As we can see, back prior to mid 2006, there were some "weak" months where the ratio was well over 12. At a glance it appears that these months occur around the time after the JARPA by-product has hit the inventory figures, but before that by-product has gone on sale. That is, the high value of the ratio occurs in part due to the existing in inventory that isn't yet available for sale. One might attempt to try to correct for this, but well, I don't have time :)
In any case it's clear that the ratio by itself is quite spikey.

Averaged over 12 months (using MS Excel's default calculation method) we can see that the ratio has been hovering just above 6 since around July 2007. Given that whale meat "production" tends to occur at two times during the year, a ratio of 6 (plus a bit) seems to indicate good rates of consumption given current levels of supply.

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Fascinating and useful stuff as usual David.
Now how about mailing me some of that whale jerky and I'll trade you for some local caribou jerky?
Heh, glad you liked it.

A Japanese blogger liked this as well and introduced it in Japanese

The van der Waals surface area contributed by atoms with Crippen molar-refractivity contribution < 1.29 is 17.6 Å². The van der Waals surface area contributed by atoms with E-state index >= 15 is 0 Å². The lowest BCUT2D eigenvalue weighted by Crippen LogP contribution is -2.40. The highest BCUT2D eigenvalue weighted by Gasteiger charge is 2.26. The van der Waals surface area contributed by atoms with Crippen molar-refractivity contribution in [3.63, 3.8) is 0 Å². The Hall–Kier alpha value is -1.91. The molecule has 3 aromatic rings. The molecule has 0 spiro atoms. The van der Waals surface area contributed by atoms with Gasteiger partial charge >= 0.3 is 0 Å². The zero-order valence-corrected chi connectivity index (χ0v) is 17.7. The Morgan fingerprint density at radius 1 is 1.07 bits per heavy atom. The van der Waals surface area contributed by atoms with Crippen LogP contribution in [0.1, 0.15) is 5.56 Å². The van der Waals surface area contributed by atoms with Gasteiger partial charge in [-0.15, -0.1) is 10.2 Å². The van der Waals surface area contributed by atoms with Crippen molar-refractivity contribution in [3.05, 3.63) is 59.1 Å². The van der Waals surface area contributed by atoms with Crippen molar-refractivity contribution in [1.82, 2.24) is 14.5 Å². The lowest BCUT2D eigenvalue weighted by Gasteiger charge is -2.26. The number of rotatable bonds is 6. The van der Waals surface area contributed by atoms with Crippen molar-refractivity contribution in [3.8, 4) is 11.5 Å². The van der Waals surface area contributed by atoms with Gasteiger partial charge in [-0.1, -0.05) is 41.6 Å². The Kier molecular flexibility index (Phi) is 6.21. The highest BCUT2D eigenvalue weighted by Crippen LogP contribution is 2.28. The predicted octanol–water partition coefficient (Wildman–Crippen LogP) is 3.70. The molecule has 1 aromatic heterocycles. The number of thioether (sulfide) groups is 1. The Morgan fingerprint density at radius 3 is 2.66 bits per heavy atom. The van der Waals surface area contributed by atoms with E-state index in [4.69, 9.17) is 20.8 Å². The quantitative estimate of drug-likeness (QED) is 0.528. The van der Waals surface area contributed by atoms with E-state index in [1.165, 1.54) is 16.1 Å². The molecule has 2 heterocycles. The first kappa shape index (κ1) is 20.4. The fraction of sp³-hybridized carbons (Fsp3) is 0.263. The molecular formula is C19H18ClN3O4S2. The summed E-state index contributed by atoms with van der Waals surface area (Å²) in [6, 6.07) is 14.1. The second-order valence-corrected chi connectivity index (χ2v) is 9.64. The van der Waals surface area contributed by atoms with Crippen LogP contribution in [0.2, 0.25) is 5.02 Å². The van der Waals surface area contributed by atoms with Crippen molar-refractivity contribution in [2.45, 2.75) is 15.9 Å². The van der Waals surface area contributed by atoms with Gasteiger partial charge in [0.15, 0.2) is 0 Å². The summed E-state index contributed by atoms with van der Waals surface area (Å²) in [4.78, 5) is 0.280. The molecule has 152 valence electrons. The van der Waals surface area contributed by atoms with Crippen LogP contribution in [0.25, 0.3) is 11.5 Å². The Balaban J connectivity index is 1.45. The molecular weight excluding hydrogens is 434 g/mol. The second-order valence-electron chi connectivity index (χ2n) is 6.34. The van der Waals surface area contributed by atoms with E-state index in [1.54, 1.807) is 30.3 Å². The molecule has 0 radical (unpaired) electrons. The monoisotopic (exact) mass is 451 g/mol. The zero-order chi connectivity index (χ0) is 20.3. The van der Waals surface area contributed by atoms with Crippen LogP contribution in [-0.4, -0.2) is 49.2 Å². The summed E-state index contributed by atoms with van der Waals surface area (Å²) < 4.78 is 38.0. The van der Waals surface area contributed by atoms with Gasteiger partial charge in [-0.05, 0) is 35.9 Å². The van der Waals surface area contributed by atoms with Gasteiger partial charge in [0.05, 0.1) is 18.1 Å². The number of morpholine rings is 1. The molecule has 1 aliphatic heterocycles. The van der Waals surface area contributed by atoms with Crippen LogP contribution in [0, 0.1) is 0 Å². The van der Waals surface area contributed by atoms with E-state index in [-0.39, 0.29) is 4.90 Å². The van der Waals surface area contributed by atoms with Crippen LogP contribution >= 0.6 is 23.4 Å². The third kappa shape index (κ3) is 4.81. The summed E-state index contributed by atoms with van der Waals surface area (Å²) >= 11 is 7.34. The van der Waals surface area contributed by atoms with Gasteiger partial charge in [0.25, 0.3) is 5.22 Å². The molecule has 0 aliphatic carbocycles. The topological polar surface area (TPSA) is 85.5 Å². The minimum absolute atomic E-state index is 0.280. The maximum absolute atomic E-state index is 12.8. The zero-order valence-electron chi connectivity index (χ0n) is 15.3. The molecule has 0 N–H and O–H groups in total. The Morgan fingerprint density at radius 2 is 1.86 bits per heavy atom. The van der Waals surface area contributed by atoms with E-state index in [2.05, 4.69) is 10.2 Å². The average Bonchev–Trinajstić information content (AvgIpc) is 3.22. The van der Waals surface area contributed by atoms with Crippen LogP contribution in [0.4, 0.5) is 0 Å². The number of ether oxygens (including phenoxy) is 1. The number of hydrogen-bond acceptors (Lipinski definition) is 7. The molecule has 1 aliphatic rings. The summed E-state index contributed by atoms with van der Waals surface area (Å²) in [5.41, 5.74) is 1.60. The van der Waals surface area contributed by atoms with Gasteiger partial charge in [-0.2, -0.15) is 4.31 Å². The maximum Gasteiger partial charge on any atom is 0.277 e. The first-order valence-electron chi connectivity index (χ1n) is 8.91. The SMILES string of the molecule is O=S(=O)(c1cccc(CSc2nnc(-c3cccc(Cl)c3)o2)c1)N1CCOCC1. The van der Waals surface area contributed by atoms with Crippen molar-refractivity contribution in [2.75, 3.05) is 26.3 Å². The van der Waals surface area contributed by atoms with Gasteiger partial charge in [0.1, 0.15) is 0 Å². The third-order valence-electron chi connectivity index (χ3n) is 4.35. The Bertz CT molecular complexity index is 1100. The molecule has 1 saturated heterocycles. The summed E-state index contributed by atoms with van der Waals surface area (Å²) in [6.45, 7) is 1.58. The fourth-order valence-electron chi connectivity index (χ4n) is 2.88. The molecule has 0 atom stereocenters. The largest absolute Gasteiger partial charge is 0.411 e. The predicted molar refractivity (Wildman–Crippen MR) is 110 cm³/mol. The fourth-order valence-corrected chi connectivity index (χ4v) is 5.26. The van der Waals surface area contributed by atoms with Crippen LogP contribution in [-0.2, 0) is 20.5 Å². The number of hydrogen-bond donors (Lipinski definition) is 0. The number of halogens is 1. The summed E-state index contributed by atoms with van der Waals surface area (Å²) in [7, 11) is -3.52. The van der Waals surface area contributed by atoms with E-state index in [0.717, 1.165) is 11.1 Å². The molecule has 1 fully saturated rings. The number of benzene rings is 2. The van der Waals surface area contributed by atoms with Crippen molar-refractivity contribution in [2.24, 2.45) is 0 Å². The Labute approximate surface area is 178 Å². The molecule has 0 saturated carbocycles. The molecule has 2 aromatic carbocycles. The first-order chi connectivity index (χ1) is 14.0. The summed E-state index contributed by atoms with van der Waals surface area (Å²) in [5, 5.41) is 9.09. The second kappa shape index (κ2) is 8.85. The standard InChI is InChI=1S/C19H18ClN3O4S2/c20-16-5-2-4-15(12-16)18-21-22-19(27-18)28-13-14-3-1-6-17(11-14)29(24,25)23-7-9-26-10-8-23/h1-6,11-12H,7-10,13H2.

I wrote him a response at the bottom of the page, and when doing so it struck me that the commercial anti-whaling industry have gradually been revising their rhetoric. That is, when they first complained about "unsold" whale meat, they were talking about 5000 tons. A year later they were talking about 4000 tons. And just recently in response to events in Iceland, they are now talking about 3000 tons. That this "unsold" whale meat inventory is decreasing in volume recently - by their logic - would lead to the conclusion that whale meat is gaining in popularity.

That's a conclusion that I wouldn't mind, although ironically it's them that are basically conceeding this, not me. As far as "popularity" goes I don't see an "increase", but if there were more supply I'm sure it'd be getting consumed.

Maybe we'll be able to test this hypothesis again this year if/when commercial supplies start arriving from the North Atlantic in significant quantities.